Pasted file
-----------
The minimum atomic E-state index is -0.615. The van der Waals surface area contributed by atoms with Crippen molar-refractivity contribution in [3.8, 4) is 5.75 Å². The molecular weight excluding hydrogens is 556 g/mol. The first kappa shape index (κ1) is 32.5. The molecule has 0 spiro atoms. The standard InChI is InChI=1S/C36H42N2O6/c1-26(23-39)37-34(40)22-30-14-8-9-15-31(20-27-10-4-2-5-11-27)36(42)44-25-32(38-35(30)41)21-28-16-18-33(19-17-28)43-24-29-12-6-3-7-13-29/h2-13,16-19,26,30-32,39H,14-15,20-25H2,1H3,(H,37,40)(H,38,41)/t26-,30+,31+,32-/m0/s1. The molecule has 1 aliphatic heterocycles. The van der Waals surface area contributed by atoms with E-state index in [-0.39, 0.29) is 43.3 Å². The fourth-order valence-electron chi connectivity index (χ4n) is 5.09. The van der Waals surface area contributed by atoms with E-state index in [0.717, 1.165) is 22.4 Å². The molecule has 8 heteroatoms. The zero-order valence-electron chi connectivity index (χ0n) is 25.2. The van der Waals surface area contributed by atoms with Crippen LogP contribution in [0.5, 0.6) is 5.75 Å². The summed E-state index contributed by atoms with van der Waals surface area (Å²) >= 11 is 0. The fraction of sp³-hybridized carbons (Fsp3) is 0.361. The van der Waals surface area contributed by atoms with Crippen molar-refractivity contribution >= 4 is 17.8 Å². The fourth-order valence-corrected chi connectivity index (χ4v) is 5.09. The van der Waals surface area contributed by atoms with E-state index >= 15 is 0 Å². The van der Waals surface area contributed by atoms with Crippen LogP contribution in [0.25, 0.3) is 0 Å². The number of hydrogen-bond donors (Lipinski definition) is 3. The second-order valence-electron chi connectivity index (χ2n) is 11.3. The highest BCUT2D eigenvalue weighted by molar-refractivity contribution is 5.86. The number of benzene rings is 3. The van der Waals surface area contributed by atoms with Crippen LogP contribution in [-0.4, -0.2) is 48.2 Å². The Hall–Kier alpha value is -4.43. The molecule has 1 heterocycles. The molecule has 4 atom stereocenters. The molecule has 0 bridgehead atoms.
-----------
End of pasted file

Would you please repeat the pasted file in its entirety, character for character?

The minimum atomic E-state index is -0.615. The van der Waals surface area contributed by atoms with Crippen molar-refractivity contribution in [3.8, 4) is 5.75 Å². The molecular weight excluding hydrogens is 556 g/mol. The first kappa shape index (κ1) is 32.5. The molecule has 0 spiro atoms. The standard InChI is InChI=1S/C36H42N2O6/c1-26(23-39)37-34(40)22-30-14-8-9-15-31(20-27-10-4-2-5-11-27)36(42)44-25-32(38-35(30)41)21-28-16-18-33(19-17-28)43-24-29-12-6-3-7-13-29/h2-13,16-19,26,30-32,39H,14-15,20-25H2,1H3,(H,37,40)(H,38,41)/t26-,30+,31+,32-/m0/s1. The molecule has 1 aliphatic heterocycles. The van der Waals surface area contributed by atoms with E-state index in [-0.39, 0.29) is 43.3 Å². The fourth-order valence-electron chi connectivity index (χ4n) is 5.09. The van der Waals surface area contributed by atoms with E-state index in [0.717, 1.165) is 22.4 Å². The molecule has 8 heteroatoms. The zero-order valence-electron chi connectivity index (χ0n) is 25.2. The van der Waals surface area contributed by atoms with Crippen LogP contribution in [0.5, 0.6) is 5.75 Å². The summed E-state index contributed by atoms with van der Waals surface area (Å²) >= 11 is 0. The fraction of sp³-hybridized carbons (Fsp3) is 0.361. The van der Waals surface area contributed by atoms with Crippen molar-refractivity contribution >= 4 is 17.8 Å². The fourth-order valence-corrected chi connectivity index (χ4v) is 5.09. The van der Waals surface area contributed by atoms with E-state index >= 15 is 0 Å². The van der Waals surface area contributed by atoms with Crippen LogP contribution in [0.25, 0.3) is 0 Å². The number of hydrogen-bond donors (Lipinski definition) is 3. The second-order valence-electron chi connectivity index (χ2n) is 11.3. The highest BCUT2D eigenvalue weighted by molar-refractivity contribution is 5.86. The number of benzene rings is 3. The van der Waals surface area contributed by atoms with Crippen LogP contribution in [-0.4, -0.2) is 48.2 Å². The Hall–Kier alpha value is -4.43. The molecule has 1 heterocycles. The molecule has 4 atom stereocenters. The molecule has 0 bridgehead atoms.